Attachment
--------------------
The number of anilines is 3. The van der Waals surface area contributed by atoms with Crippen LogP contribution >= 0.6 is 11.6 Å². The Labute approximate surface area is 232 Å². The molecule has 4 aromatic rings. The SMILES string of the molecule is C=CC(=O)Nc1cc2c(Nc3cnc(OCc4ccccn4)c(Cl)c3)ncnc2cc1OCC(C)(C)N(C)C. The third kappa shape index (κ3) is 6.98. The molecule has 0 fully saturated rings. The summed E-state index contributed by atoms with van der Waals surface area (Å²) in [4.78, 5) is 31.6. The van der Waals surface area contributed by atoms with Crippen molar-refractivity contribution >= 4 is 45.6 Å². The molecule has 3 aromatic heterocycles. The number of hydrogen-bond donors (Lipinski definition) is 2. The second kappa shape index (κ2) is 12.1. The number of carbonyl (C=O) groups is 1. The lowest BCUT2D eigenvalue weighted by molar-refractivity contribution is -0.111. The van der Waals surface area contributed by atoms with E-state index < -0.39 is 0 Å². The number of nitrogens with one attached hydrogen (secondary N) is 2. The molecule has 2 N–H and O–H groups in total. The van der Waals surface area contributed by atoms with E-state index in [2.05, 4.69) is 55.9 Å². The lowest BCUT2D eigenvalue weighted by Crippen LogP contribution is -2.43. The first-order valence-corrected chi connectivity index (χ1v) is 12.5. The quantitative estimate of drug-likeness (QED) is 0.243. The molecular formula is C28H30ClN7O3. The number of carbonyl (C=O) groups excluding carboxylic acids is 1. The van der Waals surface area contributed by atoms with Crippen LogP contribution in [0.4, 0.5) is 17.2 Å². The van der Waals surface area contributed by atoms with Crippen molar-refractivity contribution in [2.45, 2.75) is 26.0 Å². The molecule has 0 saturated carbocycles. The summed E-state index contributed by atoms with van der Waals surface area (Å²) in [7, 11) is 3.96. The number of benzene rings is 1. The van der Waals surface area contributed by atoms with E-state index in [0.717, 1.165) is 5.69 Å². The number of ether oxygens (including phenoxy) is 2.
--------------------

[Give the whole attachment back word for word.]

The number of anilines is 3. The van der Waals surface area contributed by atoms with Crippen LogP contribution >= 0.6 is 11.6 Å². The Labute approximate surface area is 232 Å². The molecule has 4 aromatic rings. The SMILES string of the molecule is C=CC(=O)Nc1cc2c(Nc3cnc(OCc4ccccn4)c(Cl)c3)ncnc2cc1OCC(C)(C)N(C)C. The third kappa shape index (κ3) is 6.98. The molecule has 0 fully saturated rings. The summed E-state index contributed by atoms with van der Waals surface area (Å²) in [4.78, 5) is 31.6. The van der Waals surface area contributed by atoms with Crippen molar-refractivity contribution >= 4 is 45.6 Å². The molecule has 3 aromatic heterocycles. The number of hydrogen-bond donors (Lipinski definition) is 2. The second kappa shape index (κ2) is 12.1. The number of carbonyl (C=O) groups is 1. The lowest BCUT2D eigenvalue weighted by molar-refractivity contribution is -0.111. The van der Waals surface area contributed by atoms with E-state index < -0.39 is 0 Å². The number of nitrogens with one attached hydrogen (secondary N) is 2. The molecule has 2 N–H and O–H groups in total. The van der Waals surface area contributed by atoms with E-state index in [2.05, 4.69) is 55.9 Å². The lowest BCUT2D eigenvalue weighted by Crippen LogP contribution is -2.43. The first-order valence-corrected chi connectivity index (χ1v) is 12.5. The quantitative estimate of drug-likeness (QED) is 0.243. The molecular formula is C28H30ClN7O3. The number of carbonyl (C=O) groups excluding carboxylic acids is 1. The van der Waals surface area contributed by atoms with Crippen LogP contribution in [0.4, 0.5) is 17.2 Å². The van der Waals surface area contributed by atoms with Crippen molar-refractivity contribution in [2.45, 2.75) is 26.0 Å². The molecule has 0 saturated carbocycles. The summed E-state index contributed by atoms with van der Waals surface area (Å²) in [7, 11) is 3.96. The number of benzene rings is 1. The van der Waals surface area contributed by atoms with E-state index in [0.717, 1.165) is 5.69 Å². The number of ether oxygens (including phenoxy) is 2.